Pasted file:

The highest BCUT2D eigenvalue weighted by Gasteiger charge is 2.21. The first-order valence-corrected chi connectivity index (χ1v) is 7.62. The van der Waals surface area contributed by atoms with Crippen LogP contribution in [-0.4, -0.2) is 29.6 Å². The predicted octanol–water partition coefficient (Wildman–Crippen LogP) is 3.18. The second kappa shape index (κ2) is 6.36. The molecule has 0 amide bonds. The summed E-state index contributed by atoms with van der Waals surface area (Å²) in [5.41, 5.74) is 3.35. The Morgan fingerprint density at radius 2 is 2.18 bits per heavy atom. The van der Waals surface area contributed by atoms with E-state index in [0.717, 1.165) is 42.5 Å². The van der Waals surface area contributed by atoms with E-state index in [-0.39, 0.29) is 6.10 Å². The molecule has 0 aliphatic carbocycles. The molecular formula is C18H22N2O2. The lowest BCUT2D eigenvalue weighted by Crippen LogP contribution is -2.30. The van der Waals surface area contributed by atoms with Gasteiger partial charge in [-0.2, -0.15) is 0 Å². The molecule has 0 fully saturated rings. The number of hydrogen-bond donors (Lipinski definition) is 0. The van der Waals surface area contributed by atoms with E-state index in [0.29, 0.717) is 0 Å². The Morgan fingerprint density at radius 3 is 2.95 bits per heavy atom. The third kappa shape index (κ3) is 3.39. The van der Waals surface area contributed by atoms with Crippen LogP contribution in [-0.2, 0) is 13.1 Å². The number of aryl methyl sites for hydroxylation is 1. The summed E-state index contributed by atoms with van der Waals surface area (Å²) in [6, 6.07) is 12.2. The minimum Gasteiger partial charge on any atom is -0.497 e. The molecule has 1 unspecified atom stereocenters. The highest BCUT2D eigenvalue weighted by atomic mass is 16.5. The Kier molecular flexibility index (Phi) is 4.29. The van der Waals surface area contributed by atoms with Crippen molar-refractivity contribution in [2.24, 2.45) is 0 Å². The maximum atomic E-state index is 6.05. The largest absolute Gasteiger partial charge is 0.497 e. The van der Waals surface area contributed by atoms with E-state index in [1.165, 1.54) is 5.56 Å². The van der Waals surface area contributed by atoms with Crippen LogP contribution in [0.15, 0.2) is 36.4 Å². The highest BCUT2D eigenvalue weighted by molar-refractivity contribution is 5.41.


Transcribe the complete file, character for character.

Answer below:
The highest BCUT2D eigenvalue weighted by Gasteiger charge is 2.21. The first-order valence-corrected chi connectivity index (χ1v) is 7.62. The van der Waals surface area contributed by atoms with Crippen LogP contribution in [-0.4, -0.2) is 29.6 Å². The predicted octanol–water partition coefficient (Wildman–Crippen LogP) is 3.18. The second kappa shape index (κ2) is 6.36. The molecule has 0 amide bonds. The summed E-state index contributed by atoms with van der Waals surface area (Å²) in [5.41, 5.74) is 3.35. The Morgan fingerprint density at radius 2 is 2.18 bits per heavy atom. The van der Waals surface area contributed by atoms with E-state index in [0.717, 1.165) is 42.5 Å². The van der Waals surface area contributed by atoms with E-state index in [-0.39, 0.29) is 6.10 Å². The molecule has 0 aliphatic carbocycles. The molecular formula is C18H22N2O2. The lowest BCUT2D eigenvalue weighted by Crippen LogP contribution is -2.30. The van der Waals surface area contributed by atoms with Gasteiger partial charge in [-0.2, -0.15) is 0 Å². The molecule has 0 fully saturated rings. The number of hydrogen-bond donors (Lipinski definition) is 0. The van der Waals surface area contributed by atoms with E-state index in [0.29, 0.717) is 0 Å². The Morgan fingerprint density at radius 3 is 2.95 bits per heavy atom. The third kappa shape index (κ3) is 3.39. The van der Waals surface area contributed by atoms with Crippen LogP contribution in [-0.2, 0) is 13.1 Å². The number of aryl methyl sites for hydroxylation is 1. The summed E-state index contributed by atoms with van der Waals surface area (Å²) in [6, 6.07) is 12.2. The minimum Gasteiger partial charge on any atom is -0.497 e. The molecule has 1 unspecified atom stereocenters. The highest BCUT2D eigenvalue weighted by atomic mass is 16.5. The Kier molecular flexibility index (Phi) is 4.29. The van der Waals surface area contributed by atoms with Crippen molar-refractivity contribution in [2.24, 2.45) is 0 Å². The maximum atomic E-state index is 6.05. The largest absolute Gasteiger partial charge is 0.497 e. The van der Waals surface area contributed by atoms with E-state index in [1.165, 1.54) is 5.56 Å². The van der Waals surface area contributed by atoms with Crippen LogP contribution in [0.15, 0.2) is 36.4 Å². The highest BCUT2D eigenvalue weighted by molar-refractivity contribution is 5.41.